Last night I was musing on the pleasure I managed to squeeze out of sticking two small hooks on the wall, just up from the floor, to thwart one of the dogs in his mission to destroy them. Tonight the hooks are gone as are two small areas of paint where the hooks were attached.
It was nothing to do with the dog, although when I recounted the story of the hooks to my work colleague, she looked at me as if I was mad. Why, she wanted to know, did I hang the hooks just off the ground? Why didn’t I place the hooks at shoulder height where they were easier for a human to reach? Given that my husband has a problem putting laundry in a basket if it has a lid which needs to be lifted first, she has a point. How long could I reasonably expect him to keep hanging his Crocs up out of danger if he had to bend down to do it?
Not long, it turns out. Tonight as I took my shower, I looked at the ‘Croc stop’ – as I had begun to whimsically refer to it – and noticed both Crocs lying beneath the hooks and back on the ground. This was not the dog’s handiwork, I could tell. The human effort required to bend at the waist and elevate the Crocs to safety had proved too much at five this morning when my husband was getting ready for work.
I picked one of the shoes up and hung it gently on its hook. At this point, there was a gentle cracking sound and the shoe fell back down with the hook and a small area of paint which had succumbed to the pressure. Cutting my losses, I decided to take the other hook off before it removed more paint from my wall, but clearly the paint had already made its plans to leave and came off with hook number two. Now the Crocs are on the floor and there are two white patches about a foot off the floor where the hooks used to be.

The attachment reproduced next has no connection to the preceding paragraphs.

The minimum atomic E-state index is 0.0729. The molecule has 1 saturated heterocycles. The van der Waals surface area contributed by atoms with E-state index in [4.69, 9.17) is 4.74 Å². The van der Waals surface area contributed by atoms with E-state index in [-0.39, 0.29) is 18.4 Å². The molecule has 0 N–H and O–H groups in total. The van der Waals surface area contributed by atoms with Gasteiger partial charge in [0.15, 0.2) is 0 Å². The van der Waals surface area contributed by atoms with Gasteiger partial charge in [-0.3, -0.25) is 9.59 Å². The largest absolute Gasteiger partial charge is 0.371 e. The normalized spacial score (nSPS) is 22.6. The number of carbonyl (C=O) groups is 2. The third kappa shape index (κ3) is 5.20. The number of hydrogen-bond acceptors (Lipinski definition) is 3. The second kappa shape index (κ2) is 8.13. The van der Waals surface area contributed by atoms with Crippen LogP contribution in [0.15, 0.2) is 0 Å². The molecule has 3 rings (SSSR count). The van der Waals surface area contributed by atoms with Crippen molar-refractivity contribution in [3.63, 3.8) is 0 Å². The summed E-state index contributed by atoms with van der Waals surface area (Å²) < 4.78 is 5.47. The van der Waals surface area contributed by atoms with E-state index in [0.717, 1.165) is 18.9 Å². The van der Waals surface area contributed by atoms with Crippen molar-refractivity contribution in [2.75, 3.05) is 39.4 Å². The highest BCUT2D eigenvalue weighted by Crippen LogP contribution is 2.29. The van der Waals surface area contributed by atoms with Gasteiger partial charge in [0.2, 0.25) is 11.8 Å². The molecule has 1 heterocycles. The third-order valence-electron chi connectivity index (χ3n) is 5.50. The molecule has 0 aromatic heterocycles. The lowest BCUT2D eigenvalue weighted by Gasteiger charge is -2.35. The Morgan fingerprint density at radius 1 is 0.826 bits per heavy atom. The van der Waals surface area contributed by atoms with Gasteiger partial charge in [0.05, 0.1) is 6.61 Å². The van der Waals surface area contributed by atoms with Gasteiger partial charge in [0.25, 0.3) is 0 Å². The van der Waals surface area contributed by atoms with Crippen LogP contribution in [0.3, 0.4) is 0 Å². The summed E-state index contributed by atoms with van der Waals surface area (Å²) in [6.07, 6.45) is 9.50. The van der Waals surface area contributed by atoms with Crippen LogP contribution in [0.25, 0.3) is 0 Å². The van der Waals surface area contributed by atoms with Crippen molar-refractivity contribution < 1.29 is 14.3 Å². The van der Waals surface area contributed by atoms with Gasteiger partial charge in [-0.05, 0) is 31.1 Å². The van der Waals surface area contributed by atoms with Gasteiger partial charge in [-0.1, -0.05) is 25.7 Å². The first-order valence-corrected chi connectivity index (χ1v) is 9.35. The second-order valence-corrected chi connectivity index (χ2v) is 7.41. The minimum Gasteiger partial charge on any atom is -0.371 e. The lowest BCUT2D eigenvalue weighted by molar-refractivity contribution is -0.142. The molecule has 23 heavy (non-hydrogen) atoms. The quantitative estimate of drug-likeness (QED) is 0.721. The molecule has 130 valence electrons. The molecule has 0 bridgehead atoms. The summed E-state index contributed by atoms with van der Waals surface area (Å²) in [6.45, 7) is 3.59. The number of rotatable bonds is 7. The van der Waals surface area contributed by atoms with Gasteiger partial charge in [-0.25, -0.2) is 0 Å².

It is ever thus, as nobody once said. This morning I went to pick up a colleague to give her a lift into work as she was getting her car serviced. Her car is always very clean, whereas mine is full of mud and damp towels and the smell of two dogs who have just been walked and now want to breathe on the windows. I spent $200.00 getting it steam cleaned in December, but the dogs have worked super hard to erase any evidence of that and now it is back to kennel-level squalor.
So last night, in a grim effort to appear like a normal person, I dragged my reluctant vacuum cleaner and its bag of weird attachments into the garage and used the extension chord to plug it into the the kitchen. Then I spent some time brushing and cleaning the passenger seat and footwell, trying to remove all the sand and fur. The dogs are not allowed in the front seat, but somehow stuff ends up there, or on the sides of the seat as they peer between them, paws placed on the front console.
It is winter and I was never going to be able to wash and dry the towels covering the back seat by the morning, so I took them out and shook them free of dirt, and then emptied half a can of Glen 20 air freshener across the back seat area and slammed the doors shut to try and trap the fragrance inside.
Of course it was not a perfect science, these things never are, especially as I had to take the dogs for a walk this morning and so I found myself apologising to my colleague as I picked her up.
‘I am sorry. It kind of smells as though a beer has farted in here.’
‘No problem,’ she said brightly, winding down the window.
At least I had tried, but some weird chemical reaction must taken place when the air freshener hit the smell of wet dog.
I guess the world is just divided into those who are destined to glide about the immaculate rooms of their spotless houses and float to work on a cushion of soft leather seats and others like me whose houses are covered in more fur than paint and whose cars smell like a flatulent ale.
At least the dogs are happy.